Gary Lineker Delivers Damning Introduction In BBC’s Coverage Of Qatar World Cup

The former England captain didn't pull any punches as he kicked off the BBC'S live coverage from Qatar.
Gary Lineker
Gary Lineker

Gary Lineker has been praised by football fans after he delivered a damning opener to this year’s coverage of the World Cup.

On Sunday, the former England player launched the BBC’s coverage of the tournament being held in Qatar, describing it as “the most controversial World Cup in history”

The fact Qatar is hosting the 2022 World Cup has been controversial since it was first announced in 2010. Thousands of migrant workers have died in the country in the lead-up to the tournament. The host nation has been also been condemned for its appalling track record with human rights, including those of LGBTQ+ people.

As he kicked off the BBC’s coverage on Sunday afternoon, Gary said: “Ever since FIFA chose Qatar back in 2010, the smallest country to have hosted football’s greatest competition, has faced some big questions.”

He continued: “From accusations of corruption in the bidding process to the treatment of migrant workers who built the stadiums where many lost their lives. Homosexuality is illegal here. Women’s rights and freedom of expression are in the spotlight.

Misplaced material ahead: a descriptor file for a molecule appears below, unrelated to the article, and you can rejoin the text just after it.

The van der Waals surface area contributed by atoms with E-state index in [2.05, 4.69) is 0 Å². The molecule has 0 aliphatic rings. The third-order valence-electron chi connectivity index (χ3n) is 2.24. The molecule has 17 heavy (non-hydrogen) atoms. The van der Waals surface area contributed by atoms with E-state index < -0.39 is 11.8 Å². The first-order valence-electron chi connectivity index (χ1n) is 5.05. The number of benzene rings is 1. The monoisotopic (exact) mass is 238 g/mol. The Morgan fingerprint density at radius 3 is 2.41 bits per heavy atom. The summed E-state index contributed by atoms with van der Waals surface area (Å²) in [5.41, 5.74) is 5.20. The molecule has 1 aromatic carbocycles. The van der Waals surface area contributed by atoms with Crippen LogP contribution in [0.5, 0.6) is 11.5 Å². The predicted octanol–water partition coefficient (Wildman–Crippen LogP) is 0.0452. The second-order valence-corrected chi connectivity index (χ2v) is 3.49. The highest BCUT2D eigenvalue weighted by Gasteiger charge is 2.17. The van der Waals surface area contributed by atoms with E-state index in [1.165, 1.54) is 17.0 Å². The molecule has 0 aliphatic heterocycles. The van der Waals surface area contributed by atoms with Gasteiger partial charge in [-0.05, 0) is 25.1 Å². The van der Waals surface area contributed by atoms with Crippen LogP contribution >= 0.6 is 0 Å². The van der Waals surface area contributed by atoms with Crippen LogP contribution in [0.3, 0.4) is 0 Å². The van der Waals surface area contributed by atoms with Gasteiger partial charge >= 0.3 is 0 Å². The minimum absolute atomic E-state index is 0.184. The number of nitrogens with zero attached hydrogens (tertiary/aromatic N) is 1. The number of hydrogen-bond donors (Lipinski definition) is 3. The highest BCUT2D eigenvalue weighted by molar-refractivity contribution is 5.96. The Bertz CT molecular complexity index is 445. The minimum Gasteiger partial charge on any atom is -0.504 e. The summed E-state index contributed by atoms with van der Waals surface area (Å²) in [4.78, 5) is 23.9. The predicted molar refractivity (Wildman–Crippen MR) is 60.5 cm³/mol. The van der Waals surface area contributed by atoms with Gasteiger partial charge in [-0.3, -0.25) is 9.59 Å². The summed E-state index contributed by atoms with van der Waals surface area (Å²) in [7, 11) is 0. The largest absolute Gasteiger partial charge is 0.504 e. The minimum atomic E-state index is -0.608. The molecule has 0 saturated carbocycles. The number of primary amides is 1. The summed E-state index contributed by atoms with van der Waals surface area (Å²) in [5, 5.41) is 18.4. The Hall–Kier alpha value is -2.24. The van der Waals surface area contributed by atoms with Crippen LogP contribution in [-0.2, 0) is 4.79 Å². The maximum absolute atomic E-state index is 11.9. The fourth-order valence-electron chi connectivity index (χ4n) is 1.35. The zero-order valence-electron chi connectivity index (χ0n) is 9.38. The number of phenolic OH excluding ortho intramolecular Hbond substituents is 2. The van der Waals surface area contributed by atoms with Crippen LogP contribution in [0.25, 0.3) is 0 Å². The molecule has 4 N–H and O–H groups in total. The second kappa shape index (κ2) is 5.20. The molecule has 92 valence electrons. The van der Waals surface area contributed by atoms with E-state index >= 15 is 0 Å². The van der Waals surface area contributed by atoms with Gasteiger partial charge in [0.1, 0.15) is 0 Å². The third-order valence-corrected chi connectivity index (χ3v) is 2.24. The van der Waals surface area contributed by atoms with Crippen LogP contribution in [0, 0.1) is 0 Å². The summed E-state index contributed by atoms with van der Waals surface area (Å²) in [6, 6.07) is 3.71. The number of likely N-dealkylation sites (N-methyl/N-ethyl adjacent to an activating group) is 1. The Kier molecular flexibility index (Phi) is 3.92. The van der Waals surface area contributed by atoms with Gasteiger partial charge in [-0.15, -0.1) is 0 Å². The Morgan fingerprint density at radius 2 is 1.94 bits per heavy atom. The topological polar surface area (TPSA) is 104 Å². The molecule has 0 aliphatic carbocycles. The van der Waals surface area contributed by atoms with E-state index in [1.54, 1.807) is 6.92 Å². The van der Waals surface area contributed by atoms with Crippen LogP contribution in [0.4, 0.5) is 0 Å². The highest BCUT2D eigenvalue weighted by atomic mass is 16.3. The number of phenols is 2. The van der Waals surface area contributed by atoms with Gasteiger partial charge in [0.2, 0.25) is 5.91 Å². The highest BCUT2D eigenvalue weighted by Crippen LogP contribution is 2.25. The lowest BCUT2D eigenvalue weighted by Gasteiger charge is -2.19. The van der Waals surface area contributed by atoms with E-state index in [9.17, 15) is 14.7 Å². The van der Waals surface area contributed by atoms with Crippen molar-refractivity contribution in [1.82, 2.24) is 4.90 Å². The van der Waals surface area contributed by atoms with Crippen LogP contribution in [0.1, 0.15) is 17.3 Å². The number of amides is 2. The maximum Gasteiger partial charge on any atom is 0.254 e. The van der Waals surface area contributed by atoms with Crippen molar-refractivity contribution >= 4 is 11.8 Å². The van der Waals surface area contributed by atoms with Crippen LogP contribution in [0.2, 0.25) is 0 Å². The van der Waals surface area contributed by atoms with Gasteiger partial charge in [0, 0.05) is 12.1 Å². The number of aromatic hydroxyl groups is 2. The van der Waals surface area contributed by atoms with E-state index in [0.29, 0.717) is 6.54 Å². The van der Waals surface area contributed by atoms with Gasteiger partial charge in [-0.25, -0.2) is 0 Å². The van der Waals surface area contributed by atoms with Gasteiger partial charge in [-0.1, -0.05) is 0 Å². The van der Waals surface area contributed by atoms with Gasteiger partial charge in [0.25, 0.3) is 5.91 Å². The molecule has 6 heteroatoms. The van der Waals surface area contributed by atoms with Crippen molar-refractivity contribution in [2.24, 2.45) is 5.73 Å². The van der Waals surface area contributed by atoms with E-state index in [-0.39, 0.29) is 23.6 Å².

“Against that backdrop, there is a tournament to be played here that will be watched and enjoyed around the world. Stick to football say FIFA, well we will for a couple of minutes at least.”

Gary also opened a discussion on workers rights and Qatar’s discriminatory LGBTQ+ laws with his fellow pundits Alan Shearer, Alex Scott and Ashley Williams.

All three expressed their disappointment and concern at the hosting of the tournament in the country and criticised Fifa president Gianni Infantino following his bizarre speech on Saturday.

Viewers were quick to praise the stance the BBC had taken with Gary’s intro on social media…

Host nation Qatar plays Ecuador in the opening game of the tournament, which will feature 64 games including the final on December 18.


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